At work, I need to keep track of a number of tasks that need to be done infrequently, such as replacing app secrets or renewing SSL certificates. Depending on the task, it might need to get done once every three months, once a year, or once every two years.
For the last few years, I’ve been using regular old Outlook tasks for this. That’s worked fine, up until today. We recently starting archiving our mail with Mimecast, which removes any mail items from Outlook if they’re more than a year old. And, as I realized today, that includes task entries too! And it goes based on creation date, not modify date, so even in cases where I’ve modified the task in the last year, if it was created more than a year ago, it’s gone now. Oh well. (The archived emails are searchable in Mimecast, but if the deleted tasks are in there somewhere, I haven’t been able to figure out how to surface them.)
So I spent a bunch of time today trying to recreate my long-term task list. I managed to get a screenshot of the tasks that were deleted by going into Outlook on a different computer, jumping right over to task list and taking a screenshot, before Outlook could fully update itself from the server. (The tasks disappeared just a few seconds after I took the screenshot, so I got lucky there.) Of course the screenshot only gave me the subject line for each task, and not the due dates or the notes that were inside each task item. But it was enough of a start.
At home, I use Evernote to track long-term reminders, and it’s always worked great for me. I get email notifications on the reminder due date. And I can easily go into Evernote and pull up a list of just the notes that have reminders on them, if I ever want to review them. It’s not perfect: There’s no calendar view, for instance, and there’s only the one date. (Other systems often have both a start date and due date.) But it’s good enough.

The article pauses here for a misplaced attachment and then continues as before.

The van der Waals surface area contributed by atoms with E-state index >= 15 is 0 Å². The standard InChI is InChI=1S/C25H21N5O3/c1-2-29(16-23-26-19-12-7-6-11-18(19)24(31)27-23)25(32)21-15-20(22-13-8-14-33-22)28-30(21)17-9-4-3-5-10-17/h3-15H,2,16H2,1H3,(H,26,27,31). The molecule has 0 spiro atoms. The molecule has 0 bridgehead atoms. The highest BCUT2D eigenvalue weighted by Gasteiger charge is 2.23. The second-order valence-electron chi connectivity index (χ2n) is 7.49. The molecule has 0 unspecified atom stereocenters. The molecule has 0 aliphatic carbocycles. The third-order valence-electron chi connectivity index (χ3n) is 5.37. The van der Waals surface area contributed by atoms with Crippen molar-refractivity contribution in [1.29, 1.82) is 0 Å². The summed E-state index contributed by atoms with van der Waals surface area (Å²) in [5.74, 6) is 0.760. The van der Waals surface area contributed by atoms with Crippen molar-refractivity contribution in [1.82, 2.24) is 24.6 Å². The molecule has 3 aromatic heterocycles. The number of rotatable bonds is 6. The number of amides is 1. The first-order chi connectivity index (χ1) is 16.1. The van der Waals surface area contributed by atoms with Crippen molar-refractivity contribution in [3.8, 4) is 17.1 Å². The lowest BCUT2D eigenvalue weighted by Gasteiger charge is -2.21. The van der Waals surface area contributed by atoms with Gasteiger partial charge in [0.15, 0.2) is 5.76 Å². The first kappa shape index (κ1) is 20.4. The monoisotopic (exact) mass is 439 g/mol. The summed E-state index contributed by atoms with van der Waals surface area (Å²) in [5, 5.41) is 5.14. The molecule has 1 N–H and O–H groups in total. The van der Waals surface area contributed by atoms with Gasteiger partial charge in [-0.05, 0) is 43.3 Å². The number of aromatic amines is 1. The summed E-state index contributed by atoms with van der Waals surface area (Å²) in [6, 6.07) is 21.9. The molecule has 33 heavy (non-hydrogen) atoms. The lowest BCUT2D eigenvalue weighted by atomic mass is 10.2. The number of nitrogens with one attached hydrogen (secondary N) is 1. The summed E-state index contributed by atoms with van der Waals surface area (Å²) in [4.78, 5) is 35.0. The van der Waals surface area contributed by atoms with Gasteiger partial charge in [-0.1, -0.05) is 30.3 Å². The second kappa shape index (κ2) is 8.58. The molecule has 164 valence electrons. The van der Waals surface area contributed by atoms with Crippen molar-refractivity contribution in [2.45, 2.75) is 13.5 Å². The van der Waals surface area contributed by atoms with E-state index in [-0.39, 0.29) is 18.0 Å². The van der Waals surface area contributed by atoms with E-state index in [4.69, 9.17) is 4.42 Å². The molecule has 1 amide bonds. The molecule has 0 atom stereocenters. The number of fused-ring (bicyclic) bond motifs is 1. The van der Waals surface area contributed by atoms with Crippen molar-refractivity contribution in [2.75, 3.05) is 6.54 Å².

I can’t use Evernote at work though. (It’s blocked.) We don’t seem to have any approved apps for to-do’s or reminders in our Windows 10 app catalog. We do, of course, all have O365, so I should be able to use Microsoft To-Do. But it doesn’t work, for some reason. I do have access to Microsoft Planner though. Planner is kind of like Trello, which I’ve played around with a bit in the past. I’m not really a big fan of the kanban board thing, but a lot of people really like it. So, for now, I guess I’m using Planner.
This whole thing got me to thinking about what exactly it is I was trying to do, at a high level, and I realized that I was basically looking for a good 43 folders / tickler file system. It occurs to me that I could just create that in OneNote, with a single tab with 43 notes under it. It would be a bit of a kludge, but I could definitely make it work. Or heck, I could just do a 12 folder system (one for each month), and create short-term Outlook tasks for all of a given month’s to-do items on the first of the month. Either of those ideas is probably more manual labor that I want to do though.
I’m not entirely happy using Planner, since it’s not integrated with Outlook or OneNote at all, and there’s no desktop app for it, so I need to use the web site to manage tasks. That’s not a bad thing, per se, but, for long-term tasks, it means that I need to trust that the email reminders are getting sent out, since I won’t actually ever see the task list unless I purposely go looking for it. So I’m still going to think about this a bit more, but Planner is probably my best option for now.